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WHOOPI GOLDBERG (Death) has won numerous awards and considerable acclaim for her work in film, television, recordings and theatre. She is equally well-known for her tireless humanitarian efforts on behalf of children, the homeless, human rights, education, substance abuse and the battle against AIDS, as well as many other causes and charities.

Born in 1955 and raised in New York City, Goldberg worked in theatre and improvisation in San Diego and the Bay Area, where she performed with the Blake Street Hawkeyes theatre troupe. It was there that she created the characters that became The Spook Show and evolved into her hit Broadway show, Grammy® Award-winning album and the HBO special that helped launch her career.

Goldberg made her motion picture debut in Steven Spielberg's film version of Alice Walker's The Color Purple, for which she earned an Academy Award® nomination and a Golden Globe Award. Goldberg's performance in Ghost earned her the Academy Award and a Golden Globe Award for Best Supporting Actress.

Goldberg has also appeared in such films as Jumpin' Jack Flash, Clara's Heart, The Long Walk Home, Soapdish, The Player, Sarafina, Sister Act, Made in America, Sister Act 2, Corrina, Corrina, The Lion King, The Pagemaster, Star Trek: Generations, Boys on the Side, Moonlight and Valentino, Eddie, Bogus, The Associate, and Ghosts of Mississippi. She starred most recently in How Stella Got Her Groove Back with Angela Bassett, Deep End of The Ocean with Michelle Pfeiffer, and in Girl, Interrupted, opposite Winona Ryder and Angelina Jolie. She has completed a role in the upcoming features Kingdom Come and Rat Race.

On television, Goldberg appeared for five seasons on "Star Trek: The Next Generation," co-starred with Jean Stapleton in "Bagdad Cafe," and hosted her own syndicated late-night talk show, "The Whoopi Goldberg Show." She appeared with Glenn Close and Bridget Fonda in the Emmy-nominated HBO drama "In The Gloaming," directed by Christopher Reeve, as well as "The Wonderful World of Disney's Cinderella" and "A Knight in Camelot." Goldberg currently executive produces and appears in the center square of the hit Emmy Award-winning Hollywood Squares.

She has appeared on many television series and specials, including her own HBO specials, three-time host of ABC's "A Gala for the President at Ford Theatre" and eight "Comic Relief' telecasts with Billy Crystal and Robin Williams, which have raised more than 40 million dollars. Among several other nods, Goldberg received Emmy Awards nominations for hosting the 66th, 68th and 7 1 st Academy Awards telecasts.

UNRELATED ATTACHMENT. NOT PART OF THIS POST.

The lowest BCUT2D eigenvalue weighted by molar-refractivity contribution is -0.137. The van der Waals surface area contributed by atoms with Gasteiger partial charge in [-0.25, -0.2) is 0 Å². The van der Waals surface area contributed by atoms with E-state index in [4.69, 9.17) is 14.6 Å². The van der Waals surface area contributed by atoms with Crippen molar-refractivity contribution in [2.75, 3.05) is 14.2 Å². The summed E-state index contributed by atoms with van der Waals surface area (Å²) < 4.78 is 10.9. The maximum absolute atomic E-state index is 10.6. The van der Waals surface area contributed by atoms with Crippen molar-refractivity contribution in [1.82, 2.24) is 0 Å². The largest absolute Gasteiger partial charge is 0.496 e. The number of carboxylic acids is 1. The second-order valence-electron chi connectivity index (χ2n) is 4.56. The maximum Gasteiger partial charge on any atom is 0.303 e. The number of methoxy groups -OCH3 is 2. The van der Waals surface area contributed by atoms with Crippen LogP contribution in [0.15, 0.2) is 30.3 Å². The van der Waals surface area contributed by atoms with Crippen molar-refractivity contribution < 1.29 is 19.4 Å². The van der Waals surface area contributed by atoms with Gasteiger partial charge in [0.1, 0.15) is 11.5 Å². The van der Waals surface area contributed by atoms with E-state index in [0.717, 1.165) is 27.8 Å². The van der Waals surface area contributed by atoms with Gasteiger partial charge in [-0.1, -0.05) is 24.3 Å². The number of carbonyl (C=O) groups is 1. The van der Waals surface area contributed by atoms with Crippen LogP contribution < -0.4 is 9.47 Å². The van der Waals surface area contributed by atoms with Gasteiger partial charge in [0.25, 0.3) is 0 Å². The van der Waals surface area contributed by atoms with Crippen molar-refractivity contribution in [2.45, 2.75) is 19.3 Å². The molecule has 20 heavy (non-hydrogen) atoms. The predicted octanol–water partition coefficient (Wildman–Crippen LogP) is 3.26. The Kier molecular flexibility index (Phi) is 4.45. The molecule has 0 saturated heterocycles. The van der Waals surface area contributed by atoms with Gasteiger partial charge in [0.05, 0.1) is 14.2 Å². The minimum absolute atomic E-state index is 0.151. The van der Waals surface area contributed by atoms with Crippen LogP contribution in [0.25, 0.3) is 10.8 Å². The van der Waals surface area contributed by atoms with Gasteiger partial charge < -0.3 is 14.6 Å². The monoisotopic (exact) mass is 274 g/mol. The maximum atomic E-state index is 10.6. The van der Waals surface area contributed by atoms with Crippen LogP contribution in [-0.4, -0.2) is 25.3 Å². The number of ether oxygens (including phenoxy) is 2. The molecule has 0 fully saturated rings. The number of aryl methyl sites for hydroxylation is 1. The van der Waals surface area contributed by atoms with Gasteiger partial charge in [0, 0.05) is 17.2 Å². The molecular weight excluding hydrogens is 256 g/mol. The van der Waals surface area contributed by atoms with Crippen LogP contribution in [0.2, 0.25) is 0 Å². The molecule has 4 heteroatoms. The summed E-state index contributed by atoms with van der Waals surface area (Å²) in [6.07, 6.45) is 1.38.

Goldberg and her One Ho Productions have a production deal with Columbia TriStar Television to develop programming for all day parts. In addition to executive producing "Hollywood Squares," she executive produces the Lifetime series "Strong Medicine." Goldberg has also produced — along with Barbra Streisand, Cis Corman, Craig Zadan and Neil Meron — the upcoming Lifetime original movie "What Makes a Family," starring Brooke Shields and Cherry Jones, as well as "Ruby's Bucket of Blood," starring Angela Bassett, for Showtime. Her producing credits also include the feature films The Piano Man 's Daughter and The Mao Game, plus the forthcoming Broadway musical "Thoroughly Modern Millie."

In addition to the Oscar®, the Grammy and two Golden Globe Awards, Goldberg has been honored with multiple NAACP Image Awards, numerous People's Choice Awards (including a special tribute in 1998) and an unprecedented five Nickelodeon Kids' Choice Awards as Favorite Movie Actress, as well as various awards and honors for her many humanitarian efforts.

In 1992, Goldberg made her debut as an author with her first c

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